09/22/2004 11:00PM

Ageless Stute's legend lives on


POMONA, Calif. - Doug O'Neill won two races at Fairplex Park Wednesday afternoon to give him 11 for the current meet, 30 over the past three seasons, and 40 for his career.

Mel Stute countered by winning the Black Swan Stakes on Wednesday with Kachina Dream, giving him two wins at the meet and 178 for his career.

The trend is clear. At this rate, the 36-year-old O'Neill can catch the 77-year-old Stute if he wins an average of three races at every Fairplex meeting over the next 41 years, providing, of course, that Stute quits right now and O'Neill is still training at age 77. Stute, it should be noted, has no plans to retire.

"I think he might get my record, though," Stute said, referring to the single-season Fairplex mark of 13 winners Mel set back in 1985. "I think he's got quite a few bullets left, and I don't have anything to get in his way."

Granted, O'Neill's pursuit of Stute's meet mark is not exactly lighting up SportsCenter, what with Barry Bonds chasing Babe Ruth and the Red Sox nipping at the Yanks. But any time you approach Stute's Pomona numbers, you are messing with the main man, the cornerstone member of the Fairplex Hall of Fame, and the guy for whom a steak sandwich platter is named at the Top of the Fair Restaurant. O'Neill's Fairplex record, by comparison, is barely an order of fries.

The Stute stable has been a little quiet lately, a far cry from the noise he made over the past two seasons with major stakes winners Perfect Moon and Buffythecenterfold. When the Fairplex meet began, Stute said he thought Kachina Dream had the best chance of adding to his total, and he was right. She won her maiden for $32,000 on Sept. 10 and won the $60,000 Black Swan 12 days later.

Kachina Dream is owned by retired air traffic controller Frank Edmunds and Edmunds's son, Jeff.

"They're from Idaho," Stute said. "Years ago, Frank bought a horse off of one of my clients, a broodmare, and then her baby looked really good. We flew up there, bought her back and gave him a pretty good profit. He's been sending me a horse from time to time ever since."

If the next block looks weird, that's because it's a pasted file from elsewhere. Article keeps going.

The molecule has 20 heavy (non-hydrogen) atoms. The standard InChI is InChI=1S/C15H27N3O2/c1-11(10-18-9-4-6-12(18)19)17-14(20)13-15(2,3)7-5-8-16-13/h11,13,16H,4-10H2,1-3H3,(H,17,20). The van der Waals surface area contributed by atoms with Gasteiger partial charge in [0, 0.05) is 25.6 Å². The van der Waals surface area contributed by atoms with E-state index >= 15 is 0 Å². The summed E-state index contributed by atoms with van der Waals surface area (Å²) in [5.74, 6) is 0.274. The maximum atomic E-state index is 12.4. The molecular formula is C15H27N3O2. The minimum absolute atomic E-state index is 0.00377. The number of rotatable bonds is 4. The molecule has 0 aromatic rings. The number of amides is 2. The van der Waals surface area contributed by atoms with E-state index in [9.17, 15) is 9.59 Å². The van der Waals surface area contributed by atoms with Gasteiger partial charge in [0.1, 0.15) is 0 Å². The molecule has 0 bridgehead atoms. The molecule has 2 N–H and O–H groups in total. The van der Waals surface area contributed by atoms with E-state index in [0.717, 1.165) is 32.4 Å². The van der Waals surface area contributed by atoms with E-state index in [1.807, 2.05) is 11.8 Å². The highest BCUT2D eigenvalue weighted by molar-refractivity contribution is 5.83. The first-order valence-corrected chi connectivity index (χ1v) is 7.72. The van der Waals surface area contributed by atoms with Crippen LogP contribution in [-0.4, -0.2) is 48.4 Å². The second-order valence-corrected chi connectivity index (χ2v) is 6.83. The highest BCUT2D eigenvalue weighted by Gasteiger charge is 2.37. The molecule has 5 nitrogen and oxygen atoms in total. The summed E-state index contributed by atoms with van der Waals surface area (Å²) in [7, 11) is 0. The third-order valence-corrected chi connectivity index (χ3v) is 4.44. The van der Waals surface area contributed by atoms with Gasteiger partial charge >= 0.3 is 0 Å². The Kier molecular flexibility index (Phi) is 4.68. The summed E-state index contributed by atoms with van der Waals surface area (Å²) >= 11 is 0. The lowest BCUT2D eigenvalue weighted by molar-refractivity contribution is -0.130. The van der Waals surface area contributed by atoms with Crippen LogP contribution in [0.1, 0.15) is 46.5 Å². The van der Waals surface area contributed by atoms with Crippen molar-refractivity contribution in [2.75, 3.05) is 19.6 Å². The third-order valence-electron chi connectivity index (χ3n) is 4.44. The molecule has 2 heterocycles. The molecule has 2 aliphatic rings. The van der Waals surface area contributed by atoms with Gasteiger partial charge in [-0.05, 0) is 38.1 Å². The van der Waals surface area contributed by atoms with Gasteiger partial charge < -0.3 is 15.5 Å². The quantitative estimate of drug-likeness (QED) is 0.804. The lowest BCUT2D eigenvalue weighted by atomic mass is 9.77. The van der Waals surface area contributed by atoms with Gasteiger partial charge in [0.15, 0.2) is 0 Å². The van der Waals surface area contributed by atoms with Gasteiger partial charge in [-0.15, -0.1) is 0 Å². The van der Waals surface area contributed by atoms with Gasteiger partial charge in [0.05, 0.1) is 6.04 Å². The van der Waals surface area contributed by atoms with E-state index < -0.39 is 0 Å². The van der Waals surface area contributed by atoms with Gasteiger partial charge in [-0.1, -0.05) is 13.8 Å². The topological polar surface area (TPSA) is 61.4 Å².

Kachina Dream is a 2-year-old daughter of the Lyphard stallion Falstaff out of the hard-working Idaho mare Anasazi Mud, a daughter of Shergar's Best who won 9 of her 44 starts. Her pedigree fits well with the list of overachievers that fill the resume of Stute, whose best horses over the past 40 years have worked miracles despite bargain breeding. Champions Snow Chief (by Reflected Glory) and Brave Raj (by Rajab), along with Breeders' Cup winner Very Subtle (by Hoist the Silver) lead Stute's blue-collar brigade.

Stute will be heading for the Maryland auctions this week in an attempt to find another steal like Perfect Moon, who cost him $4,700 as a yearling and brought him $600,000 as a proven 2-year-old stakes winner on the eve of last year's Del Mar Futurity. Perfect Moon, now trained by O'Neill, recently returned to the races with an impressive allowance score at Del Mar. He is by the hot young A.P. Indy stallion Malibu Moon, who was trained by Stute for Wayne Hughes.

"I know I can't duplicate the Perfect Moon deal, but if I can halfway duplicate it I'll be doing all right," Stute said.

At the same time, Stute will be looking over his shoulder. He is still concerned over the health of his older brother Warren, who suffered a stroke earlier this month while tending to his training duties at Del Mar.

Warren Stute, carved out of Indiana granite, is the trainer of such major stakes winners as June Darling, Figonero, Great Circle, Magical Maiden, Grey Memo, and Go Go. He has gone back to work lately, a little slower of step and speech, but determined as ever to be the last man standing.

"He was on the pony at Santa Anita yesterday and galloped down the stretch," Mel said. "I'm not sure he was supposed to, but that's Warren. Then he was arguing with Wayne Hughes this morning over some horse, so he was in pretty good shape."

In fact, Warren's wife, Trudy, confirms that her husband was indeed given the green light by his doctor to get back on a horse. There was no mention of a speed limit, but getting Warren Stute to back off is like trying to flag down a fully loaded runaway semi. On Sept. 30, he'll be celebrating his 83rd birthday.

"He's getting stronger," Trudy said. "He's a real fighter. His speech has come back a lot better than it did after his last stroke."

While Warren has his hands full with his most recent recovery, his wife is in an ongoing struggle with the effects of arthritis.

"It's amazing how much strength you can find when you have to call on it," Trudy said. "The only thing good about this has been that Warren at least slowed down to my pace a little bit. I was having trouble keeping up with him."